# The Fascinating Story Behind the Number 1729

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## Chapter 1: The Unassuming 1729

The number 1729 may seem ordinary at first glance, but it carries a remarkable story within the realm of mathematics. In 1918, the renowned British mathematician G. H. Hardy visited his ailing colleague, Srinivasa Ramanujan, in a London hospital. During this visit, Hardy mentioned that he had taken a taxi numbered 1729, remarking that it was not particularly noteworthy.

However, Ramanujan countered this claim by revealing an astonishing fact about 1729: it is the smallest number expressible as the sum of two cubes in two distinct ways.

This unique property makes 1729 quite special. For example, it can be represented as:

Additionally, another intriguing number that can also be expressed as the sum of two cubes in two different forms is:

It's noteworthy that 13832 can be derived from multiplying 1729 by (2^3). Repeatedly applying this idea with any cube yields an endless series of numbers that can similarly be expressed as sums of two cubes in two distinct manners.

Naturally, a question arises: are there numbers that can be represented as the sum of two cubes in three or even four different ways? The answer is affirmative. In 1938, G. H. Hardy and E. M. Wright proved that for every positive integer ( n ), there exists a number that can be expressed as the sum of two cubes in ( n ) different ways. While there are constructive proofs for this, the smallest such numbers produced are not necessarily the smallest overall.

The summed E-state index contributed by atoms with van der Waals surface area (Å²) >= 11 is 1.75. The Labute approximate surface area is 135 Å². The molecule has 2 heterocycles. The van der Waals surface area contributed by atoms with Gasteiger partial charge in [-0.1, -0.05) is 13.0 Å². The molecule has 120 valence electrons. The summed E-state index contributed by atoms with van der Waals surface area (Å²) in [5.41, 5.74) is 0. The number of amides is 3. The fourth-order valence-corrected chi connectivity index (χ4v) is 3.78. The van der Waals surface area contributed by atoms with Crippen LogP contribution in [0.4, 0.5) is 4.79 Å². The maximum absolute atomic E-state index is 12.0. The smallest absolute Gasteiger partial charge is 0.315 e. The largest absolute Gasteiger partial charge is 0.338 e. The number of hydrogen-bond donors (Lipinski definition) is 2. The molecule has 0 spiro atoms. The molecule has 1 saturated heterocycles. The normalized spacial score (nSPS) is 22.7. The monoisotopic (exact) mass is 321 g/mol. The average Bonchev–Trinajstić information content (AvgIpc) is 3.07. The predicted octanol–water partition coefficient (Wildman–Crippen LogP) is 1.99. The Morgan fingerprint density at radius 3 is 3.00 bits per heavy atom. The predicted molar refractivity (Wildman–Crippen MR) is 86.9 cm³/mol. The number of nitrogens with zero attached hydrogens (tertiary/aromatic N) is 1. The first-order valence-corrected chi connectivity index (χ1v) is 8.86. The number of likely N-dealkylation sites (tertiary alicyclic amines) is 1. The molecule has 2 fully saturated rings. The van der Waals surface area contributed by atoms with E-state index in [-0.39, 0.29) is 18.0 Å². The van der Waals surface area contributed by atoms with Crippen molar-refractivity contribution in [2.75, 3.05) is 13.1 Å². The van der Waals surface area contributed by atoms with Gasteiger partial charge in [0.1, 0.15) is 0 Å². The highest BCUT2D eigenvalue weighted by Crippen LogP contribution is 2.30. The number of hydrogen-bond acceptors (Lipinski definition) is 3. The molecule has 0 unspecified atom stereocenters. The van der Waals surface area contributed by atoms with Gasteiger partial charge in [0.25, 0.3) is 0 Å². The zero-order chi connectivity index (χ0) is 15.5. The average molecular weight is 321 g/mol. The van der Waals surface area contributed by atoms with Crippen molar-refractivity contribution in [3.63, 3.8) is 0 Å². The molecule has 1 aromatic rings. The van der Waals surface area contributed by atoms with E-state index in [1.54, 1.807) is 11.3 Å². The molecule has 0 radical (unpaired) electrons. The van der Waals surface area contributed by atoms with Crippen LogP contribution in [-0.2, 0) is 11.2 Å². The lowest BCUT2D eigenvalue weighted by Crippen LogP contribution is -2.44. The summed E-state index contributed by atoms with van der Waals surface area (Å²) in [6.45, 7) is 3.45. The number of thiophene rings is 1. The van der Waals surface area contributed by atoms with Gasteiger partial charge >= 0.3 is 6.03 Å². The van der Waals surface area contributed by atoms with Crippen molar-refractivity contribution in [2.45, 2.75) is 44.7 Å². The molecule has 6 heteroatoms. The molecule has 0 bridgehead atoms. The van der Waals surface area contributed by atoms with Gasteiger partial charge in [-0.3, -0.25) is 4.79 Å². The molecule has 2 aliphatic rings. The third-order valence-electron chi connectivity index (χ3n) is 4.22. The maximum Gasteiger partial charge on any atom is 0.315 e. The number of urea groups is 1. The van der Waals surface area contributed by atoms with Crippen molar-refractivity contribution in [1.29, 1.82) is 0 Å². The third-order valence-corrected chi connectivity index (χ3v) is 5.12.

The smallest number expressible as a sum of two cubes in ( n ) different ways is referred to as the ( n )-th taxicab number. The first six of these numbers are well-documented.

For brevity, the various cubic decompositions of these taxicab numbers are linked here. Beyond the sixth, we only have upper bounds available. Finding a number that fits the criteria provides an upper limit, and the current upper bound for Taxicab(7) is noted as follows:

The exploration of these impressive numbers was all sparked by Hardy's taxi experience in 1918. It's fascinating to see how Hardy himself contributed further to the research on taxicab numbers, a field that continues to evolve today.

The first video delves into the story of the Hardy-Ramanujan number 1729, illustrating its significance in the world of mathematics.

The second video explores why 1729 is considered a special number, showcasing its unique characteristics and the magic behind it.

Exercise: Can you find a number that can be expressed as the sum of two squares in two different ways?